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Rosacea: Pathogenesis, clinical features, and diagnosis

Mark V Dahl, MD
Section Editor
Robert P Dellavalle, MD, PhD, MSPH
Deputy Editor
Abena O Ofori, MD


Rosacea is a common, chronic skin disorder that presents with a variety of clinical manifestations primarily localized on the central face [1,2]. The disorder is divided into four main subtypes: erythematotelangiectatic, papulopustular, phymatous, and ocular rosacea.

Persistent centrofacial redness is a characteristic feature of the erythematotelangiectatic form of rosacea, while papulopustular disease presents with acne-like inflammatory papules and pustules in a similar distribution. The less common phymatous form of rosacea may demonstrate marked skin thickening and distortion of facial contours. Ocular rosacea, which often presents with eye redness, pruritus, or irritation and hordeola (styes), can occur in the presence or absence of cutaneous disease. (See "Ocular rosacea".)

The pathogenesis, clinical manifestations, and diagnosis of rosacea will be reviewed here. The treatment of rosacea is discussed separately. (See "Management of rosacea".)


Rosacea is a common disorder that is most frequently observed in fair-skinned individuals (skin phototypes I and II) (table 1). People of Celtic and Northern European origin appear to have the greatest risk for this disorder [3,4]. The prevalence of rosacea is difficult to assess due to its variable clinical manifestations and the wide variety of skin disorders that exhibit similar clinical features (see 'Differential diagnosis' below). Estimates of the prevalence of rosacea in fair-skinned populations range from 1 to 10 percent [3,5,6].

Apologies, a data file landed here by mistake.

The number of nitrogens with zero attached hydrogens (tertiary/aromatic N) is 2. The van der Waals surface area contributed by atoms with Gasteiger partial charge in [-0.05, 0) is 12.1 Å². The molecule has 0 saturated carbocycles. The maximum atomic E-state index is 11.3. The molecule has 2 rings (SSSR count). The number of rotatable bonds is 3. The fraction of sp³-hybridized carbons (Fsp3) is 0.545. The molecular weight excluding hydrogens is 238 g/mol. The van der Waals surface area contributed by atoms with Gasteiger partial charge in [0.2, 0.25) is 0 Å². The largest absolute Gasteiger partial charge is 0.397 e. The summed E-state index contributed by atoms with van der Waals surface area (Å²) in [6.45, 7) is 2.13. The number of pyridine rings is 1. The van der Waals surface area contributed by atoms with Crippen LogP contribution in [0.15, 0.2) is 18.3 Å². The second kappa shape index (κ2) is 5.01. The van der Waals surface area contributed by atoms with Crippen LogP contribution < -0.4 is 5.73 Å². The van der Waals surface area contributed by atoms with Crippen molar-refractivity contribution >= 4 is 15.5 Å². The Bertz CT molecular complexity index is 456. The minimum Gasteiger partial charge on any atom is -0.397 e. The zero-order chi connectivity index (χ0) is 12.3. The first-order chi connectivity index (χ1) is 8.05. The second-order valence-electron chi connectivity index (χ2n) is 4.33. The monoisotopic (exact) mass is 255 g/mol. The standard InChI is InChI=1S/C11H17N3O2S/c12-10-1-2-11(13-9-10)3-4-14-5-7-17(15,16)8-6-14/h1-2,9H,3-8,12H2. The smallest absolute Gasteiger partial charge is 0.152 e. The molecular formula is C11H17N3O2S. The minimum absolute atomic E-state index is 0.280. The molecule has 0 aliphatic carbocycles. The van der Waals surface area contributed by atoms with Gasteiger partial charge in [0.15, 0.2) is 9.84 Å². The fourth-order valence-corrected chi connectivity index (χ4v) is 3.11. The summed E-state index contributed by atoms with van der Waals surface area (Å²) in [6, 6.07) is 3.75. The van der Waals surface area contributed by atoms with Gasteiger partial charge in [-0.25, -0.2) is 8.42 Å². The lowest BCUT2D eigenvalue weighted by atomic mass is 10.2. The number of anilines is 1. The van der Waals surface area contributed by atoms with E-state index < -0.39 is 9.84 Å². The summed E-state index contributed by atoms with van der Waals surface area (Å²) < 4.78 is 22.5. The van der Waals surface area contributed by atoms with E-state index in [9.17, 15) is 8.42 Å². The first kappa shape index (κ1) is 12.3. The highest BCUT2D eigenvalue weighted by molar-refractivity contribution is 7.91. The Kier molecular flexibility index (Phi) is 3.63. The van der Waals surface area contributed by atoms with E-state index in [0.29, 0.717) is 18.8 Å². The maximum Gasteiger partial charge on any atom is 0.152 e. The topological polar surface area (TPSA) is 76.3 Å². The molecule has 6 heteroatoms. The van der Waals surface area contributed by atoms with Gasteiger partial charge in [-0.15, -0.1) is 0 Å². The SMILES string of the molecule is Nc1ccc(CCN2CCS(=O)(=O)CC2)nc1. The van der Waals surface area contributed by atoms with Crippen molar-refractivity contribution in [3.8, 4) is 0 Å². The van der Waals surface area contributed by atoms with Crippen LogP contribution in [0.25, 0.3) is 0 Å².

Rosacea occurs in people with darker skin complexions, but is less frequently diagnosed in such populations (picture 1A-B) [7-12]. It is unknown whether factors such as masking of facial redness by abundant skin pigment, protective effects of melanin against ultraviolet radiation (an exacerbating factor for rosacea), or genetic differences in susceptibility to rosacea contribute to the lower rate of diagnosis in people with dark skin.


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Literature review current through: Mar 2017. | This topic last updated: Jan 23, 2017.
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